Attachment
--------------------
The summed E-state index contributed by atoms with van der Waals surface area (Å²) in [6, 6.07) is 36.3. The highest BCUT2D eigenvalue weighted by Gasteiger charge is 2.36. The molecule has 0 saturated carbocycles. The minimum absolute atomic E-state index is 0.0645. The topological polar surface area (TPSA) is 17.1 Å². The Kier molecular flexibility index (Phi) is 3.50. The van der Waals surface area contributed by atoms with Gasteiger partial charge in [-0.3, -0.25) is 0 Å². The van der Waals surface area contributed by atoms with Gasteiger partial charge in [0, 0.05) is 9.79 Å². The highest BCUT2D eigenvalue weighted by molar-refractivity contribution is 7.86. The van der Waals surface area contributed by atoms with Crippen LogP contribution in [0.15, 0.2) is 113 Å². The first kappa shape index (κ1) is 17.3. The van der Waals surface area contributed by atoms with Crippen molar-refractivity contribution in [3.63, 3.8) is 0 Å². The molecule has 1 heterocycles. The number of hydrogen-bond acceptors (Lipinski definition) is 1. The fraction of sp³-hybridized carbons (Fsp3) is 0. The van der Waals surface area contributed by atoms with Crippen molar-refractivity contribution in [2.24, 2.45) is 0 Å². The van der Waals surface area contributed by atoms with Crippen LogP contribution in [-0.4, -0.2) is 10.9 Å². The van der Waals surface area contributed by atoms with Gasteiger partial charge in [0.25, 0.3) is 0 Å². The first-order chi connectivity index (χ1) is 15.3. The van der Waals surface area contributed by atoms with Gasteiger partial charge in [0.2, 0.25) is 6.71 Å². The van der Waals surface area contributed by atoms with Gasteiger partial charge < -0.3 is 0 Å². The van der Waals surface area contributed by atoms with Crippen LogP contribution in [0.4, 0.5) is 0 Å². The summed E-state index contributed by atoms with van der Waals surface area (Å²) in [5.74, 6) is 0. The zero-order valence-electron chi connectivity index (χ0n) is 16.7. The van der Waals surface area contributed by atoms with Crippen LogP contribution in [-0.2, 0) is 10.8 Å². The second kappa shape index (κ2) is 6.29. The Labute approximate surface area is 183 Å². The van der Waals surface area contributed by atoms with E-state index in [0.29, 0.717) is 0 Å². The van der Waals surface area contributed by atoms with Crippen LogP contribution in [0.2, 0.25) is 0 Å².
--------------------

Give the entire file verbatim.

The summed E-state index contributed by atoms with van der Waals surface area (Å²) in [6, 6.07) is 36.3. The highest BCUT2D eigenvalue weighted by Gasteiger charge is 2.36. The molecule has 0 saturated carbocycles. The minimum absolute atomic E-state index is 0.0645. The topological polar surface area (TPSA) is 17.1 Å². The Kier molecular flexibility index (Phi) is 3.50. The van der Waals surface area contributed by atoms with Gasteiger partial charge in [-0.3, -0.25) is 0 Å². The van der Waals surface area contributed by atoms with Gasteiger partial charge in [0, 0.05) is 9.79 Å². The highest BCUT2D eigenvalue weighted by molar-refractivity contribution is 7.86. The van der Waals surface area contributed by atoms with Crippen LogP contribution in [0.15, 0.2) is 113 Å². The first kappa shape index (κ1) is 17.3. The van der Waals surface area contributed by atoms with Crippen molar-refractivity contribution in [3.63, 3.8) is 0 Å². The molecule has 1 heterocycles. The number of hydrogen-bond acceptors (Lipinski definition) is 1. The fraction of sp³-hybridized carbons (Fsp3) is 0. The van der Waals surface area contributed by atoms with Crippen molar-refractivity contribution in [2.24, 2.45) is 0 Å². The van der Waals surface area contributed by atoms with Crippen LogP contribution in [-0.4, -0.2) is 10.9 Å². The van der Waals surface area contributed by atoms with Gasteiger partial charge in [0.25, 0.3) is 0 Å². The first-order chi connectivity index (χ1) is 15.3. The van der Waals surface area contributed by atoms with Gasteiger partial charge in [0.2, 0.25) is 6.71 Å². The van der Waals surface area contributed by atoms with Gasteiger partial charge < -0.3 is 0 Å². The van der Waals surface area contributed by atoms with Crippen LogP contribution in [0.4, 0.5) is 0 Å². The summed E-state index contributed by atoms with van der Waals surface area (Å²) in [5.74, 6) is 0. The zero-order valence-electron chi connectivity index (χ0n) is 16.7. The van der Waals surface area contributed by atoms with Crippen LogP contribution in [-0.2, 0) is 10.8 Å². The second kappa shape index (κ2) is 6.29. The Labute approximate surface area is 183 Å². The van der Waals surface area contributed by atoms with E-state index in [0.29, 0.717) is 0 Å². The van der Waals surface area contributed by atoms with Crippen LogP contribution in [0.2, 0.25) is 0 Å².